Installing and Using Android Studio
- 0.1 1. System requirements
- 0.2 2. Requirements for using Linux
- 0.3 3. Download Android Studio
- 0.4 4. Installation of Android Studio
- 0.5 5. Configuration
- 1 Android SDK Manager
- 2 Using Eclipse for Android development
- 3 Using Android Virtual Devices or real devices for testing
- 3.1 1. Android emulator and Android Virtual Device
- 3.2 Note
- 3.3 2. Debug certificate and expire date
- 3.4 3. Android device emulator shortcuts
- 3.5 4. Google vs. Android AVD
- 3.6 5. Speed optimization with GPU rendering
- 3.7 Note
- 3.8 6. Speed optimization with the Intel system image
- 3.9 Note
- 3.10 Tip
- 3.11 7. Genymotion as alternative emulator
- 3.12 8. Using a real Android device for testing
- 3.13 Note
1. System requirements
Development for Android can be done on a reasonably sized computer. For a nice experience a modern computer is recommended, for example, a 2.6 GHz CPU with at least 8 GB of memory. An SSD speeds up the start of the Android emulator significantly.
2. Requirements for using Linux
The Android SDK is 32-bit, therefore on a 64-bit Linux system you need to have the package
ia32-libs installed. For Ubuntu you can do this via the following command.
apt-get install ia32-libs
Please check your distribution documentation if you are using a different flavor of Linux.
On Ubuntu 13.04 you also have to install the OpenGL support. This can be done on Ubuntu 13.04 via following command.
# install OpenGL support sudo apt-get install libgl1-mesa-dev
Please check your distribution documentation if you are using a different flavor of Linux.
3. Download Android Studio
Download Android Studio from the Android Studio website. The download comes in two flavors, SDK Tools only and Android Studio Packages. You want to download the Android Studio Package for your operation system.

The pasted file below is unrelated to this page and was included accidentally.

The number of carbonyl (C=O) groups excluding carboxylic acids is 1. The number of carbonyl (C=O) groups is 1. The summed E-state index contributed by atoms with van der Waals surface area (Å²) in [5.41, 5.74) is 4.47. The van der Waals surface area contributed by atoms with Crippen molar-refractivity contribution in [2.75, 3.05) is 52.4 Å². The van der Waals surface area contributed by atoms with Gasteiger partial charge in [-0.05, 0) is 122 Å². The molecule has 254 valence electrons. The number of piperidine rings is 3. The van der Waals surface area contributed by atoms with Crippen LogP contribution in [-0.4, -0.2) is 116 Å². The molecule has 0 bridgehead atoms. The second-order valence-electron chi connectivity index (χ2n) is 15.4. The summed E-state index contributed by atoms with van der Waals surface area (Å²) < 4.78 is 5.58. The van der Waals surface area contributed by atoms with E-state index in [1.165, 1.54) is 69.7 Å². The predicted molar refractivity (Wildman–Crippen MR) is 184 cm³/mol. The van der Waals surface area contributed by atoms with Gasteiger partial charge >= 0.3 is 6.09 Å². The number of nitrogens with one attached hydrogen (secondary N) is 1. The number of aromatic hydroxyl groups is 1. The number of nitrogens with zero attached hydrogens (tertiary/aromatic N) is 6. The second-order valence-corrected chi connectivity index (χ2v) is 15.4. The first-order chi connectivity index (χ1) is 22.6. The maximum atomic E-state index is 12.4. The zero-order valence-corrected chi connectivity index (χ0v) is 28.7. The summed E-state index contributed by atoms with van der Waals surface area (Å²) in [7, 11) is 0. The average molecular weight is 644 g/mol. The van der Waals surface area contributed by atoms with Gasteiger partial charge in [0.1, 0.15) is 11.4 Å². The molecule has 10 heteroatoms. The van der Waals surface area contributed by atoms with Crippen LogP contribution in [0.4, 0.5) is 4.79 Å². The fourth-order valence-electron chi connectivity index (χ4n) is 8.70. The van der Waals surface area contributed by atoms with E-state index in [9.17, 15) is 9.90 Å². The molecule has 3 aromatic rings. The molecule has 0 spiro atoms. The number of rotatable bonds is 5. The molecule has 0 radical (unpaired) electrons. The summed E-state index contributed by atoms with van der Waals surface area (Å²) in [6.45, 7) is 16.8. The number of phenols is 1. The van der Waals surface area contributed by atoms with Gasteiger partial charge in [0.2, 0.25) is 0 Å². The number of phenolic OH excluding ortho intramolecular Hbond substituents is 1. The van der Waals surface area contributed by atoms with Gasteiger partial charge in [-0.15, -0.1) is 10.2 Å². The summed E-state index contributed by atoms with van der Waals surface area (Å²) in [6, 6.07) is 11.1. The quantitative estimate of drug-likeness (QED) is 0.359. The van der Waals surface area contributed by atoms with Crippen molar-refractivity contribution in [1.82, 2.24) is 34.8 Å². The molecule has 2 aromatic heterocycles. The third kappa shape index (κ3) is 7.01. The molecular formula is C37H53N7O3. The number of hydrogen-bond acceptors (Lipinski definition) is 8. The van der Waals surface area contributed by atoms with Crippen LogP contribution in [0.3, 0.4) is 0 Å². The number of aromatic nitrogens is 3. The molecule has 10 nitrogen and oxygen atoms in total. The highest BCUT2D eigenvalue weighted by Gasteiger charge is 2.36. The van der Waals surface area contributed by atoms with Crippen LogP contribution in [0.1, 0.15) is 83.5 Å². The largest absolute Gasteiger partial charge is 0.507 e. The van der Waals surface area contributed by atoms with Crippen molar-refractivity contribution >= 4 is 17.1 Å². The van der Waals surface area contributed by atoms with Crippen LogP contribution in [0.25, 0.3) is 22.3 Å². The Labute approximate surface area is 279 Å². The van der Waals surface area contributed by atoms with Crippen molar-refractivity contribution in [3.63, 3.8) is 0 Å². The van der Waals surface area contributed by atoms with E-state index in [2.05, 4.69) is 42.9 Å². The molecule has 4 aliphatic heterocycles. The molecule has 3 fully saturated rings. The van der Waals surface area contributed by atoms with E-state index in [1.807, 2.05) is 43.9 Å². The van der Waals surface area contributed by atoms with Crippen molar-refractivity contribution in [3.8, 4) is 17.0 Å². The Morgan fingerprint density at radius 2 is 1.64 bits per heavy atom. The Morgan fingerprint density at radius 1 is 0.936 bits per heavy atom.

4. Installation of Android Studio
Installation for Windows is simple, just lauch the .exe you downloaded. On Max OSX drag and drop Android Studio into the Applications folder.
On Linux unpack the downloaded ZIP file into an appropriate location for your applications. To launch Android Studio, navigate to the android-studio/bin/ directory in a terminal and execute studio.sh.
The first time you start Android Studio you can select if you want to import your setting from an existing installation.
Afterwards click through the setup guide.
Once you reach the last page, press the Finish button.
Android SDK Manager
1. Using the Android SDK manager
The Android SDK Manager allows you to install specific versions of the Android API.
The Android SDK Manager allows you to install and delete Android packages.
2. Open the Android SDK manager in Android Studio
Select SDK Manager icon in the toolbar of Android Studio to open the Android SDK manager.→ → or the
3. Install selected Android version or library
In the Android SDK manager select the version of Android you would like to develop for from the tree and press the API 18 version of Android.button. The following screenshot shows the selection for the
Press thebutton to start he installation.After the installation is completed the select option is available.
The SDK Platforms tab is used to install API versions, which the SDK Tools is used to install the development tools.
4. Install support library
The support library allows you to use functionality provided by higher Android releases in lower Android versions.
In the Android SDK Manager select Extras and install the Android Support Repository. The Android Support Library is for the usage of the Eclipse ADT tooling.